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Where are people thinking and talking about global coordination for AI safety?

byWei_Dai1mo22nd May 20198 comments

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Many AI safety researchers these days are not aiming for a full solution to AI safety (e.g., the classic Friendly AI), but just trying to find good enough partial solutions that would buy time for or otherwise help improve global coordination on AI research (which in turn would buy more time for AI safety work), or trying to obtain partial solutions that would only make a difference if the world had a higher level of global coordination than it does today.

My question is, who is thinking directly about how to achieve such coordination (aside from FHI's Center for the Governance of AI, which I'm aware of) and where are they talking about it? I personally have a bunch of questions related to this topic (see below) and I'm not sure what's a good place to ask them. If there's not an existing online forum, it seems a good idea to start thinking about building one (which could perhaps be modeled after the AI Alignment Forum, or follow some other model).

  1. What are the implications of the current US-China trade war?
  2. Human coordination ability seems within an order of magnitude of what's needed for AI safety. Why the coincidence? (Why isn’t it much higher or lower?)
  3. When humans made advances in coordination ability in the past, how was that accomplished? What are the best places to apply leverage today?
  4. Information technology has massively increased certain kinds of coordination (e.g., email, eBay, Facebook, Uber), but at the international relations level, IT seems to have made very little impact. Why?
  5. Certain kinds of AI safety work could seemingly make global coordination harder, by reducing perceived risks or increasing perceived gains from non-cooperation. Is this a realistic concern?
  6. What are the best intellectual tools for thinking about this stuff? Just study massive amounts of history and let one's brain's learning algorithms build what models it can?

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My question is, who is thinking directly about how to achieve such coordination (aside from FHI's Center for the Governance of AI, which I'm aware of) and where are they talking about it?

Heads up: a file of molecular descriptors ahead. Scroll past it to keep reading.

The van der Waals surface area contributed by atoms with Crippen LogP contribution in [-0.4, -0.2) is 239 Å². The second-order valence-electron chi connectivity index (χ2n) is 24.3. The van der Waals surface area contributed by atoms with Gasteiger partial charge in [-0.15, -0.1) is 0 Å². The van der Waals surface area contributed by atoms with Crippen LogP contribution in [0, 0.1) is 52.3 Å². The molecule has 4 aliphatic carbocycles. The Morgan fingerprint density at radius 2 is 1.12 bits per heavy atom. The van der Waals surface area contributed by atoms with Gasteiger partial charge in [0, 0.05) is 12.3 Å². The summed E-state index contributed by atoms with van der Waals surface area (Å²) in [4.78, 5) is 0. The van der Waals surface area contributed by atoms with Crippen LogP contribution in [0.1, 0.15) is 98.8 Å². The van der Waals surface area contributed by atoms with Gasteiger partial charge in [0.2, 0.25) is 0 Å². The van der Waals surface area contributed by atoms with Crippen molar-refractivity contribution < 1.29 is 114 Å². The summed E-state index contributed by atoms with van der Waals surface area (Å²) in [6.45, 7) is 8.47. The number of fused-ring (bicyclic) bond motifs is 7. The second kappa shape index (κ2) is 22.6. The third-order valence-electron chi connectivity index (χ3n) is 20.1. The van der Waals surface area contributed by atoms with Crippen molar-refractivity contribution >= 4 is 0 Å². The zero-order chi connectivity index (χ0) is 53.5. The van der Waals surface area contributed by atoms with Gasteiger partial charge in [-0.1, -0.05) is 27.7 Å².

OpenAI has a policy team (this 80,000 Hours podcast episode is an interview with three people from that team), and I think their research areas include models for coordination between top AI labs, and improving publication norms in AI (e.g. maybe striving for norms that are more like those in computer security, where people are expected to follow some responsible disclosure process when publishing about new vulnerabilities). For example, the way OpenAI is releasing their new language model GPT-2 seems like a useful way to learn about the usefulness/feasibility of new publication norms in AI (see the "Release Strategy" section here).

I think related work is also being done at the Centre for the Study of Existential Risk (CSER).

Last year there was a prize for papers and the authors spoke on a panel about this subject at HLAI 2018.

I want to focus on your second question: "Human coordination ability seems within an order of magnitude of what's needed for AI safety. Why the coincidence? (Why isn’t it much higher or lower?)"

Bottom line up front: Humanity has faced a few potentially existential crises in the past; world wars, nuclear standoffs, and the threat of biological warfare. The fact that we survived those, plus selection bias, seems like a sufficient explanation of why we are near the threshold for our current crises.

I think this is a straightforward argument. At the same time, I'm not going to get deep into the anthropic reasoning, which is critical here, but I'm not clear enough on to discuss clearly. (Side note: Stuart Armstrong recently mentioned to me that there are reasons I'm not yet familiar with for why anthropic shadows aren't large, which is assumed in the below model.)

If we assume that large scale risks are distributed in some manner, such as from Bostrom's urn of technologies (See: Vulnerable World Hypothesis - PDF,) we should expect that the attributes of the problems, including the coordination needed to withstand / avoid them, are distributed with some mean and variance. Whatever that mean and variance is, we expect that there should be more "easy" risks (near or below the mean) than "hard" ones. Unless the tail is very, very fat, this means that we are likely to see several moderate risks before we see more extreme ones. For a toy model, let's assume risks show up at random yearly, and follow a standard normal distribution in terms of capability needed. If we had capability in the low single digits, we would be wiped out already with high probability. Given that we've come worryingly close, however, it seems clear that we aren't in the high double digits either.

Given all of that, and the selection bias of asking the question when faced with larger risks, I think it's a posteriori likely that most salient risks we face are close to our level of ability to overcome.

A source tells me there's a fair bit of non-public discussion of AGI-safety-relevant strategy/policy/governance issues, but it often takes a while for those discussions to cohere into a form that is released publicly (e.g. in a book or paper), and some of it is kept under wraps due to worries about infohazards (and worries about the unilateralist's curse w.r.t. infohazards).

For question 2, I think the human-initiated nature of AI risk could partially explain the small distance between ability and need. If we were completely incapable of working as a civilization, other civilizations might be a threat, but we wouldn’t have any AIs of our own, let alone general AIs.